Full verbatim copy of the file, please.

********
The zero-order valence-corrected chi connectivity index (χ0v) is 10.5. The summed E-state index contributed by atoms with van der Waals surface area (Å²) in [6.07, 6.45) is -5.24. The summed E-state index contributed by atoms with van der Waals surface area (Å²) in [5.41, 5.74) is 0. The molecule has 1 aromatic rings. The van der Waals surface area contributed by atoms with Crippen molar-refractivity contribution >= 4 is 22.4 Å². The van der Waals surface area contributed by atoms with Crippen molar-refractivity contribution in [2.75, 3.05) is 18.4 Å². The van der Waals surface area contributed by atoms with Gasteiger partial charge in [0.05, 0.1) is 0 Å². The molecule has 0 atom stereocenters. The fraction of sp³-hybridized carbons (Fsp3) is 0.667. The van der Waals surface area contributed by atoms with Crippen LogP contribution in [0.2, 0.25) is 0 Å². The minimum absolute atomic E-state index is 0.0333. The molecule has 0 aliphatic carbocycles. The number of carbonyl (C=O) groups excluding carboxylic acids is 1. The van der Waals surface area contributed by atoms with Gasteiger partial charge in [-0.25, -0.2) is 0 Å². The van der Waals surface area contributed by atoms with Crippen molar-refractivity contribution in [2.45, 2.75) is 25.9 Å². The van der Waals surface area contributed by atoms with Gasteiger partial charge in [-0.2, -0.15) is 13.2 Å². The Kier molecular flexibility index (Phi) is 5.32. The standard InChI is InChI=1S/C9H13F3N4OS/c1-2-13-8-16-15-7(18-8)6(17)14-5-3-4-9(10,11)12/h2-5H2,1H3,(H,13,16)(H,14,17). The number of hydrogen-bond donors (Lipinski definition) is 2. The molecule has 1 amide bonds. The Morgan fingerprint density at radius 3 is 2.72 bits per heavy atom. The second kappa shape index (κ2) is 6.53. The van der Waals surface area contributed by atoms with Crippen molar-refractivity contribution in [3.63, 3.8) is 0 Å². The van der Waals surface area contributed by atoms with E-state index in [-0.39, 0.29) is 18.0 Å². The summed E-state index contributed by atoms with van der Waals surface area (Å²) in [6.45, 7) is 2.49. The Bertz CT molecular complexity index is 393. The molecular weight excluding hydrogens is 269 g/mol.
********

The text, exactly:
The zero-order valence-corrected chi connectivity index (χ0v) is 10.5. The summed E-state index contributed by atoms with van der Waals surface area (Å²) in [6.07, 6.45) is -5.24. The summed E-state index contributed by atoms with van der Waals surface area (Å²) in [5.41, 5.74) is 0. The molecule has 1 aromatic rings. The van der Waals surface area contributed by atoms with Crippen molar-refractivity contribution >= 4 is 22.4 Å². The van der Waals surface area contributed by atoms with Crippen molar-refractivity contribution in [2.75, 3.05) is 18.4 Å². The van der Waals surface area contributed by atoms with Gasteiger partial charge in [0.05, 0.1) is 0 Å². The molecule has 0 atom stereocenters. The fraction of sp³-hybridized carbons (Fsp3) is 0.667. The van der Waals surface area contributed by atoms with Crippen LogP contribution in [0.2, 0.25) is 0 Å². The minimum absolute atomic E-state index is 0.0333. The molecule has 0 aliphatic carbocycles. The number of carbonyl (C=O) groups excluding carboxylic acids is 1. The van der Waals surface area contributed by atoms with Gasteiger partial charge in [-0.25, -0.2) is 0 Å². The van der Waals surface area contributed by atoms with Crippen molar-refractivity contribution in [2.45, 2.75) is 25.9 Å². The van der Waals surface area contributed by atoms with Gasteiger partial charge in [-0.2, -0.15) is 13.2 Å². The Kier molecular flexibility index (Phi) is 5.32. The standard InChI is InChI=1S/C9H13F3N4OS/c1-2-13-8-16-15-7(18-8)6(17)14-5-3-4-9(10,11)12/h2-5H2,1H3,(H,13,16)(H,14,17). The number of hydrogen-bond donors (Lipinski definition) is 2. The molecule has 1 amide bonds. The Morgan fingerprint density at radius 3 is 2.72 bits per heavy atom. The second kappa shape index (κ2) is 6.53. The van der Waals surface area contributed by atoms with Crippen molar-refractivity contribution in [3.63, 3.8) is 0 Å². The van der Waals surface area contributed by atoms with E-state index in [-0.39, 0.29) is 18.0 Å². The summed E-state index contributed by atoms with van der Waals surface area (Å²) in [6.45, 7) is 2.49. The Bertz CT molecular complexity index is 393. The molecular weight excluding hydrogens is 269 g/mol.